An enlarger is a darkroom tool which projects images from negatives onto enlarging paper for the purpose of making prints. Enlargers are usually an integral part of the film photography process, unless photographers are making contact prints, which are produced through a different process. Therefore, it is common to see an enlarger, or several, in the darkroom environment. Photography supply companies carry an assortment of enlargers, which can get quite costly when they are highly specialized.
To use an enlarger, the photographer mounts film or a glass negative in a special holder on the enlarger, which projects light through the negative. Usually, the enlarger points down at a flat surface which is designed to accommodate enlarging paper. The photographer can adjust the focus of the enlarger, as well as the size of the resulting enlargement. There is also usually room for a filter which can be used to change the quality of the light reaching the negative for specific desired effects.
After the enlarger has been focused and adjusted as needed, the photographer takes a sheet of enlarging paper and mounts it underneath the enlarger. If cropping is desired, metal strips can be used to adjust the amount of paper exposed. The enlarger is turned on again the expose the image for the desired length of time before being shut off to stop the exposure. Often several test runs are required before the desired length of exposure is reached, and many photographers start by making a test strip with varying lengths of exposure to determine how long the enlarging paper should be exposed.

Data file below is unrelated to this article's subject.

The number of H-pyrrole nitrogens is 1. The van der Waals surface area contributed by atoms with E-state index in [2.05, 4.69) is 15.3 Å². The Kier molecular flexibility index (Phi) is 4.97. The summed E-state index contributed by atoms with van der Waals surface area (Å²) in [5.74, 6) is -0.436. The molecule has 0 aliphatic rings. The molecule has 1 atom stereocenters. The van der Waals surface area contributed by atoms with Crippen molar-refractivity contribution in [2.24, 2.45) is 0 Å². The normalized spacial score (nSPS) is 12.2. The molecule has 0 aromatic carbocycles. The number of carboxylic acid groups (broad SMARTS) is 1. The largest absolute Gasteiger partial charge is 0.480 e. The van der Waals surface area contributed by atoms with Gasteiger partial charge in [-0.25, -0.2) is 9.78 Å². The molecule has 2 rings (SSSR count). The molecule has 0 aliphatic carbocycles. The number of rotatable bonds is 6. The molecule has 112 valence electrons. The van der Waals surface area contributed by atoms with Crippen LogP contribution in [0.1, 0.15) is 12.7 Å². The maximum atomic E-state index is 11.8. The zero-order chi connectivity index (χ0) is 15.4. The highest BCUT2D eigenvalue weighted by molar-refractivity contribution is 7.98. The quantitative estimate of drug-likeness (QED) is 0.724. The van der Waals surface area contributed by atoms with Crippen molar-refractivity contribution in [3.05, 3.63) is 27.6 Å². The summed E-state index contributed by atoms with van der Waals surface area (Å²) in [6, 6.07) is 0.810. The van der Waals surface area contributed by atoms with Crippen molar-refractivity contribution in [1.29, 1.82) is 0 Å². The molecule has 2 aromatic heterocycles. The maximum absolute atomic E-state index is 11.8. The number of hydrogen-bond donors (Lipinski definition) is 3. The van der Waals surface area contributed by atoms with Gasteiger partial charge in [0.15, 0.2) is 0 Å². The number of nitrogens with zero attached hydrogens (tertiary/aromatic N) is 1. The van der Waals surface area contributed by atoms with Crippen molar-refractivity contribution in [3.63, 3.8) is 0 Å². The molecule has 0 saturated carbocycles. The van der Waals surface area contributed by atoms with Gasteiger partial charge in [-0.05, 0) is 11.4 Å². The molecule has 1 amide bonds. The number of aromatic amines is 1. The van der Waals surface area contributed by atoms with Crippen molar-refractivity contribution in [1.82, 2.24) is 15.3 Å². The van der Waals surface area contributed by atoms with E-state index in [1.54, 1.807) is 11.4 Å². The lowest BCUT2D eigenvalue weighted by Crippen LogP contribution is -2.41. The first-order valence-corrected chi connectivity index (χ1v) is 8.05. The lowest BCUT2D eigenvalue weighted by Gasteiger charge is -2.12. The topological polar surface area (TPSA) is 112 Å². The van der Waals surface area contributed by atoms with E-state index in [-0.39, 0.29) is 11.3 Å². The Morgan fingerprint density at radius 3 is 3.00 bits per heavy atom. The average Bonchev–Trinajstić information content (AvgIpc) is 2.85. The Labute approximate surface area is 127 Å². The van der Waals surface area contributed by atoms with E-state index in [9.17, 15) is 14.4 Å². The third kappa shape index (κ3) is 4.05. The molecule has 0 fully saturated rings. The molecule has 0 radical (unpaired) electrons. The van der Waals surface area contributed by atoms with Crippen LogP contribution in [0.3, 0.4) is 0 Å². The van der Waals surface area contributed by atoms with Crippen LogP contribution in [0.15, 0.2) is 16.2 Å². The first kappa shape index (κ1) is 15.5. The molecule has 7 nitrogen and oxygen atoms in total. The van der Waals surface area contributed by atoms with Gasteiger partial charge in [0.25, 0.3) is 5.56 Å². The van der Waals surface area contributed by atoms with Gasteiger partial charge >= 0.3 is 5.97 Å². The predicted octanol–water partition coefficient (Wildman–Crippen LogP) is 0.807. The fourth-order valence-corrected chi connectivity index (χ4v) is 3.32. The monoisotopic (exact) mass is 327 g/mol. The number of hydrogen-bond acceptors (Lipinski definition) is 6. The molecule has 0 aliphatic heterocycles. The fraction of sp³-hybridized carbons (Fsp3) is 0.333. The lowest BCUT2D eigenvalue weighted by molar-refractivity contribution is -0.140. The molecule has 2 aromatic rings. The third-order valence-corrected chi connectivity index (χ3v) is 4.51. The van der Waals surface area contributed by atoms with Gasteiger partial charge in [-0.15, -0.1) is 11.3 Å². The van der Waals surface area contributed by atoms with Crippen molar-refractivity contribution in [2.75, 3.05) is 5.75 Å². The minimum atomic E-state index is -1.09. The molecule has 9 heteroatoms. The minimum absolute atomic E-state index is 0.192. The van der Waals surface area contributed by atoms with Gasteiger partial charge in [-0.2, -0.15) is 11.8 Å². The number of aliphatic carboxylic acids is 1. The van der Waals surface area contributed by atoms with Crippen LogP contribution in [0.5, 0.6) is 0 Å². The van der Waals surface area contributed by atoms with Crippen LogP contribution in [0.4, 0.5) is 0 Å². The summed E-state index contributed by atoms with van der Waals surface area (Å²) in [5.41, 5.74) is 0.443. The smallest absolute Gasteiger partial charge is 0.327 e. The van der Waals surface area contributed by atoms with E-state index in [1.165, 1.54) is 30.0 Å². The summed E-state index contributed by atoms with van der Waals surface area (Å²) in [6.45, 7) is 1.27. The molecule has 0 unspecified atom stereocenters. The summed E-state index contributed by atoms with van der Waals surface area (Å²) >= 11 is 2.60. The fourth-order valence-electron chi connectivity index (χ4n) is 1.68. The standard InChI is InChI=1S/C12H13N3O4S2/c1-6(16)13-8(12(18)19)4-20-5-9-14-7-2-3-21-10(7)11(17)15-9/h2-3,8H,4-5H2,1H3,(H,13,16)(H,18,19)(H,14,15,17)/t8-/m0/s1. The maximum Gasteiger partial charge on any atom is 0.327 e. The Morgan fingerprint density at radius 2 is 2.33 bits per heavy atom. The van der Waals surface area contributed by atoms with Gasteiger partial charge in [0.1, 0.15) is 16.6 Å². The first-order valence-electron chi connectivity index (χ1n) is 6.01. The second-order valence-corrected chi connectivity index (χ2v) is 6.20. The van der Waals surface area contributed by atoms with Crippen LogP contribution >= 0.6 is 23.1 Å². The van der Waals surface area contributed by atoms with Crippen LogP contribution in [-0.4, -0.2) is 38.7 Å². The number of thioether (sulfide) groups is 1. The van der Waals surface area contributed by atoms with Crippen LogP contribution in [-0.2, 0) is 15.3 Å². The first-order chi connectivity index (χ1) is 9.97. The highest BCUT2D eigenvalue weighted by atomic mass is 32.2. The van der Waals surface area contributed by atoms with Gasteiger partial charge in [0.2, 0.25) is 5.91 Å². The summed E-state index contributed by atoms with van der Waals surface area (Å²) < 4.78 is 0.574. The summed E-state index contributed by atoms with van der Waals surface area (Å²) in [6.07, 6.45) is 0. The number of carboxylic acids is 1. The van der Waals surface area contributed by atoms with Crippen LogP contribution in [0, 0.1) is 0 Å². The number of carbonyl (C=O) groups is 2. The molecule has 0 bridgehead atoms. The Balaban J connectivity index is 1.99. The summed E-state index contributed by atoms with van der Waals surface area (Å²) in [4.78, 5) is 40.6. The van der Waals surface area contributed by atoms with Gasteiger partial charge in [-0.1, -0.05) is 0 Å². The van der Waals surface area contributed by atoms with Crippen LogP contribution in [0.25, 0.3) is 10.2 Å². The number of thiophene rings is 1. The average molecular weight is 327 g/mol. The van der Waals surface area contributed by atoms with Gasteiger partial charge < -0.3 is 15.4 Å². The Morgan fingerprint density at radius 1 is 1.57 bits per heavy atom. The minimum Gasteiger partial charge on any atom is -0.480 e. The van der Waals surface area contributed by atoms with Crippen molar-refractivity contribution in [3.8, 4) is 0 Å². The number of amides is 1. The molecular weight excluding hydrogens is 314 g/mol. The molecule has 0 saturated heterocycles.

Next, the enlarging paper is run through a developer to bring out the exposure, a stop bath to halt the actions of the developer, and a fixer to fix the image onto the paper. Finally, a rinse with water ensures that the developing chemicals are removed, so that the image is safe to handle and it will not degrade. The print is dried in a clean environment and then it is ready for viewing, mounting, sale, or any other intended use.
In black and white photography, a darkroom is often lit with red or orange light so that photographers can see as they work on prints. Color photography requires complete darkness, as the developing paper must be sensitized to all wavelengths for the print to come out properly. It also requires more sophisticated enlargers with options like color correction.